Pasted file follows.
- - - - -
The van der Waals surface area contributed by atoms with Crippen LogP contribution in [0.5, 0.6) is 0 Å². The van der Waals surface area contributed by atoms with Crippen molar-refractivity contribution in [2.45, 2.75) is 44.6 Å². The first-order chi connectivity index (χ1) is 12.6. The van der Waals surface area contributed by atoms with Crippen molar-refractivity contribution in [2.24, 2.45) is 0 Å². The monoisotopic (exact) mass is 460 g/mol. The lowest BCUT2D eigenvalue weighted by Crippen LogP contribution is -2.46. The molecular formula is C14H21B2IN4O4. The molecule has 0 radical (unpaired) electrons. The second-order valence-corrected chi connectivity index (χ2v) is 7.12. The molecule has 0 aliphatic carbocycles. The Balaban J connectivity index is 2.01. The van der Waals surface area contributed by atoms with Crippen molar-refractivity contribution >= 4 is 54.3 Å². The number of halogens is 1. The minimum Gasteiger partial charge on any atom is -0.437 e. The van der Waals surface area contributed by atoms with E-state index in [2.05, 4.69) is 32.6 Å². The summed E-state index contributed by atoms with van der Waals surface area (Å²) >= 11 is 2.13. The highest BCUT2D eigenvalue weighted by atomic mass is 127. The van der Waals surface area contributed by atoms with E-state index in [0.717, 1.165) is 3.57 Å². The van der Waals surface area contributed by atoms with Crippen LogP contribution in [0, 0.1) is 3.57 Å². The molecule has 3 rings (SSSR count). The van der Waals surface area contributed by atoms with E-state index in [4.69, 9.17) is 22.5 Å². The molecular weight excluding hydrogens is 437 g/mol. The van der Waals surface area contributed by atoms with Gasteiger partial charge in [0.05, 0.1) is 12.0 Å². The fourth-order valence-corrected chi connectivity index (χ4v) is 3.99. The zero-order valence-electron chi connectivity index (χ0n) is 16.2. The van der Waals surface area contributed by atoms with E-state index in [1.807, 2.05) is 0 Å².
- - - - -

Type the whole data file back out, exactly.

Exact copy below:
The van der Waals surface area contributed by atoms with Crippen LogP contribution in [0.5, 0.6) is 0 Å². The van der Waals surface area contributed by atoms with Crippen molar-refractivity contribution in [2.45, 2.75) is 44.6 Å². The first-order chi connectivity index (χ1) is 12.6. The van der Waals surface area contributed by atoms with Crippen molar-refractivity contribution in [2.24, 2.45) is 0 Å². The monoisotopic (exact) mass is 460 g/mol. The lowest BCUT2D eigenvalue weighted by Crippen LogP contribution is -2.46. The molecular formula is C14H21B2IN4O4. The molecule has 0 radical (unpaired) electrons. The second-order valence-corrected chi connectivity index (χ2v) is 7.12. The molecule has 0 aliphatic carbocycles. The Balaban J connectivity index is 2.01. The van der Waals surface area contributed by atoms with Crippen molar-refractivity contribution >= 4 is 54.3 Å². The number of halogens is 1. The minimum Gasteiger partial charge on any atom is -0.437 e. The van der Waals surface area contributed by atoms with E-state index in [2.05, 4.69) is 32.6 Å². The summed E-state index contributed by atoms with van der Waals surface area (Å²) >= 11 is 2.13. The highest BCUT2D eigenvalue weighted by atomic mass is 127. The van der Waals surface area contributed by atoms with E-state index in [0.717, 1.165) is 3.57 Å². The van der Waals surface area contributed by atoms with Crippen LogP contribution in [0, 0.1) is 3.57 Å². The molecule has 3 rings (SSSR count). The van der Waals surface area contributed by atoms with E-state index in [4.69, 9.17) is 22.5 Å². The molecular weight excluding hydrogens is 437 g/mol. The van der Waals surface area contributed by atoms with Gasteiger partial charge in [0.05, 0.1) is 12.0 Å². The fourth-order valence-corrected chi connectivity index (χ4v) is 3.99. The zero-order valence-electron chi connectivity index (χ0n) is 16.2. The van der Waals surface area contributed by atoms with E-state index in [1.807, 2.05) is 0 Å².